nudged, and at the time of writing, surpassed $51,000 (depending on what metrics you use) for the first time in its history. While there was a flurry of celebration over on Twitter yesterday, and the mainstream press piled in to tell readers what the fuss was all about, critics also joined the chorus.
European Central Bank governing council member Gabriel Makhlouf said yesterday he would not buy bitcoin. He went so far as to suggest doing so was like taking part in the 17th-century Netherlands tulip craze, which ended in collapse and widespread personal bankruptcies.
“Personally, I wouldn’t put my money into it, but clearly, some people think it’s a good bet,” said Makhlouf, who is also governor of Ireland’s central bank. “Three hundred years ago, people put money into tulips because they thought it was an investment.”
It’s a sentiment echoed in a recent survey of institutional investors. According to Gartner, only 5% of finance execs said they would buy BTC in 2021.
“There are a lot of unresolved issues when it comes to the use of bitcoin as a corporate asset,” Alexander Bant, chief of research in the Gartner Finance, said. “It’s unlikely that adoption will increase rapidly until we get more clarity on these challenges.”
The challenges Bant was referring to, appears to be around regulation and volatility. But the volatility appears to be what’s pushing the likes of Elon Musk and others into the space. Indeed, Tesla has amassed a virtual profit of $420m in the week since the company announced it had bought bitcoin.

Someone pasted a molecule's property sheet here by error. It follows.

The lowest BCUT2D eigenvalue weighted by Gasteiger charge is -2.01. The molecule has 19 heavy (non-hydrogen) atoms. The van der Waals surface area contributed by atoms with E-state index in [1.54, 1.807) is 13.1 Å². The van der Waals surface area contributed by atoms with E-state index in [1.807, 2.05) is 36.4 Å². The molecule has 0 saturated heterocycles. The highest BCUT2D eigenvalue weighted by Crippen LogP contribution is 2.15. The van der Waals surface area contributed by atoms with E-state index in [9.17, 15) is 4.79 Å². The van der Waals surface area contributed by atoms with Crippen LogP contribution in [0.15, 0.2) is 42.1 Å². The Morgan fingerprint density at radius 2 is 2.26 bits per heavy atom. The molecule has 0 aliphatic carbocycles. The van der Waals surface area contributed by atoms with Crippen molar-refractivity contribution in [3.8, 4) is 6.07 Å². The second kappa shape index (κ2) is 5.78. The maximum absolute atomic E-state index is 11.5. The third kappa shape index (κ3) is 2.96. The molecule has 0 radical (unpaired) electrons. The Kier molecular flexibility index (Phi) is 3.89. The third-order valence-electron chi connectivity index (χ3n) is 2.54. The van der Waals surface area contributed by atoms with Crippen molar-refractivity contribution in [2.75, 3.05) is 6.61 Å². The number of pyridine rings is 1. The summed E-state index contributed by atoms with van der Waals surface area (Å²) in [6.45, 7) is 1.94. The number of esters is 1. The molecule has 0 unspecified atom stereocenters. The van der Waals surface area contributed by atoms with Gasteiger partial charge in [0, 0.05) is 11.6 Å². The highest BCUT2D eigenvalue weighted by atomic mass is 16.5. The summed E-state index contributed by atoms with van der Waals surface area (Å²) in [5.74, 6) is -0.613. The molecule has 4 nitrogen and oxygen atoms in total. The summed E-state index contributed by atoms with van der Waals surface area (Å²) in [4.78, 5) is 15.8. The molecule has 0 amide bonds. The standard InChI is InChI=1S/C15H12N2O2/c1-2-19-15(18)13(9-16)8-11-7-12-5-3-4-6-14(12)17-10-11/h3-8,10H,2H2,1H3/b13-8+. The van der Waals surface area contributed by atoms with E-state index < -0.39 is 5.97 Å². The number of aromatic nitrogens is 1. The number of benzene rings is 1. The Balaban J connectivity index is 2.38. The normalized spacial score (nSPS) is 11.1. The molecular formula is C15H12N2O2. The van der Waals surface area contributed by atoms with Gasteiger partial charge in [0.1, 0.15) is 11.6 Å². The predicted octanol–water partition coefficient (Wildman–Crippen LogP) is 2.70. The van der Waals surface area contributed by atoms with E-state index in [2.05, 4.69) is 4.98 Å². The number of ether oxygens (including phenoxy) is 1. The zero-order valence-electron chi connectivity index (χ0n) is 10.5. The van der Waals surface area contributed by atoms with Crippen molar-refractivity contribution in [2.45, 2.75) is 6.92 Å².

For HODLers of gold, they might be having second thoughts about Bitcoin, too. Holger Zscahepitz, a market analyst for German publication Welt has pointed out over on Twitter that gold prices have been tumbling since Bitcoin’s price has been rising.
— Holger Zschaepitz (@Schuldensuehner) February 17, 2021
But while the good times have well and truly been rolling, OG investor Peter Brandt took to Twitter to point out Bitcoin’s historic price rise may not be the best time to hop on board the BTC bandwagon.
Big picture $BTC
Bitcoin is undergoing its third parabolic advance in the past decade. A parabolic advance on an arithmetic scale is extremely rare - three on a log scale is historic pic.twitter.com/fyyM5Ws6N5
— Peter Brandt (@PeterLBrandt) February 16, 2021
He posted yesterday about Bitcion’s historic third parabolic movement, but referenced another Tweet about the dangers of parabolic advances.
A cautionary message about parabolic advances:
Once a parabolic advance is obvious, it is way to late to be a buyer. The train has left the station. If you do not already own a market by the time I point out a parabolic trend, then don't buy based on my chart
— Peter Brandt (@PeterLBrandt) January 7, 2021
Stay safe out there market watchers.
US indexes hit record highs but growth is slowing
Each of the three major US indexes hit record intraday highs early on Tuesday before pulling back slightly.
This came after European equities had a strong Tuesday after European economies begin to plan relaxing lockdowns. But some analysts are warning the unfettered growth may be coming to an end.
"The astonishing equity rally we’ve seen in recent days has showed signs of petering out over the last 24 hours," wrote Deutsche Bank analyst Jim Reid in a note.
It comes after global stocks saw their longest bull run since January 2018, with MSCI's global index rising for 11 straight sessions. It closed flat on Tuesday however, narrowly avoiding a further day of gains that would have marked the longest winning streak since 2003.
The good times continue to roll, but for how long?
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